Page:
I grew up on an acreage just outside a small(ish) town. My dad grew a garden, we had chickens for fresh eggs and over the years had different kinds of meat from animals we raised or my dad hunted including pigs, chicken and deer. Oh and we caught fish sometimes too. I hardly grew up on a farm and this kind of food did not make up most of what we ate, but it did give me a connection and understanding of what I was eating and how it got there.
My kids on the other hand are growing up in the city and that understanding is a bit harder to come by. The closest they get is the small backyard garden I’ve tried to grow the last couple years (with mixed results).
One small step I’m taking to help my kids gain some understanding is taking part in Community Supported Agriculture or (CSAs). In a CSA local producers sell shares of their produce with their community at the beginning of the season. This makes it easier for small farmers to continue to farm because the risk of bad crops is shared. Alberta can be a difficult climate to grow crops in so it’s particularly helpful where we live.
But the community supporters don’t just share in the risk, they also share in the rewards and receive fresh locally grown food. You can know how and where your food was grown and what methods they used to grow it. Best of all (for my goals) you can visit the farm and show your kids where their food comes from.
Eagle Creek Farms Winter CSA
As you might expect, there aren’t a lot of CSA options in Calgary during the Winter. Eagle Creek Farms runs an 8 week Winter vegetable CSA so we decided to give it a try. There’s less risk with the Winter CSA as the vegetables have largely been harvested and stored before it starts so you can get a good idea of what you’ll be getting when you sign up.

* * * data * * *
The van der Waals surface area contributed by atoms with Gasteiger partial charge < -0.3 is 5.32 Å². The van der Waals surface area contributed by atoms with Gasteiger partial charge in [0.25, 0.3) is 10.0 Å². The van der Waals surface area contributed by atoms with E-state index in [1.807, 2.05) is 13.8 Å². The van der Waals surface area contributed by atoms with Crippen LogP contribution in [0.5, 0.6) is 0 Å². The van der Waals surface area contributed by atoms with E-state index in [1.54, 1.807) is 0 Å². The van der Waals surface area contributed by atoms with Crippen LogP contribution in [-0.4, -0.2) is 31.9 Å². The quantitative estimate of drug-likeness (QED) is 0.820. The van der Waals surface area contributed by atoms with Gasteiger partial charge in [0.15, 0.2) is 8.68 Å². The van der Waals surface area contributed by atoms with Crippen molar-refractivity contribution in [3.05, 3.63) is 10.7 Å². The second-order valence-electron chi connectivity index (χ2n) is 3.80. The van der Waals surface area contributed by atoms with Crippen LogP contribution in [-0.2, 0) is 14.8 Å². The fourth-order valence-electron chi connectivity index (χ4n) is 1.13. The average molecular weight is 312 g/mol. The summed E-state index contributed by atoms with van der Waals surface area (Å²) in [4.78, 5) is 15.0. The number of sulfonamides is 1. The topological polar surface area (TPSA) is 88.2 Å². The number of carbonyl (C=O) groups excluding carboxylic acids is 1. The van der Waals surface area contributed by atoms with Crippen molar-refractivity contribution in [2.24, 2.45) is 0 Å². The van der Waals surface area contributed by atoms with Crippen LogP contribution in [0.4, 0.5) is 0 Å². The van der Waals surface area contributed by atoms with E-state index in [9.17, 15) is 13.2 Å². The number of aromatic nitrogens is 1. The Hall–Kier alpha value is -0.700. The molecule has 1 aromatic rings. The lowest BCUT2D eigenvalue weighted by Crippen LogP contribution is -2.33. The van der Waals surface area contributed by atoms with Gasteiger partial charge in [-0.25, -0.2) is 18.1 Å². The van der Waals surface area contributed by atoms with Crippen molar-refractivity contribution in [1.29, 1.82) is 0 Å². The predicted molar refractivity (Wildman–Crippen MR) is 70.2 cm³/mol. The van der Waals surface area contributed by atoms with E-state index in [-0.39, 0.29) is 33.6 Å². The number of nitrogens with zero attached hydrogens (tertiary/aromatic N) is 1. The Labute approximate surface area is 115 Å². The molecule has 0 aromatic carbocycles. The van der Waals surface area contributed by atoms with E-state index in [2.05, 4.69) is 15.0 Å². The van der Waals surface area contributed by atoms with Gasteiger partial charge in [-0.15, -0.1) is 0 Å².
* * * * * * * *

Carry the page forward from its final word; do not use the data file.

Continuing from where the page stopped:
It runs for 8 weeks with pick ups every 2 weeks at one of two locations in Calgary. They offer a full or half share. This year the half share was $135 and the full share was $250.
They bring packaged bunches of the vegetables and you get to pick one of each for a half share or two of each for a full share. We decided to go for a half share.
The first week we got this:
A pumpkin, carrots, yellow potatoes, jerusalem artichokes, beets (most people got yellow beets but mine were red) and a head of garlic.
This was the contents of our second package:
Carrots, purple and yellow potatoes, kohlrabi, garlic and kale.
I’ve been pretty happy with it so far. The vegetables have all been great (but you do need to get out that scrub brush for the dirt!) and I like experimenting with some vegetables that I might not otherwise pick out at the grocery store.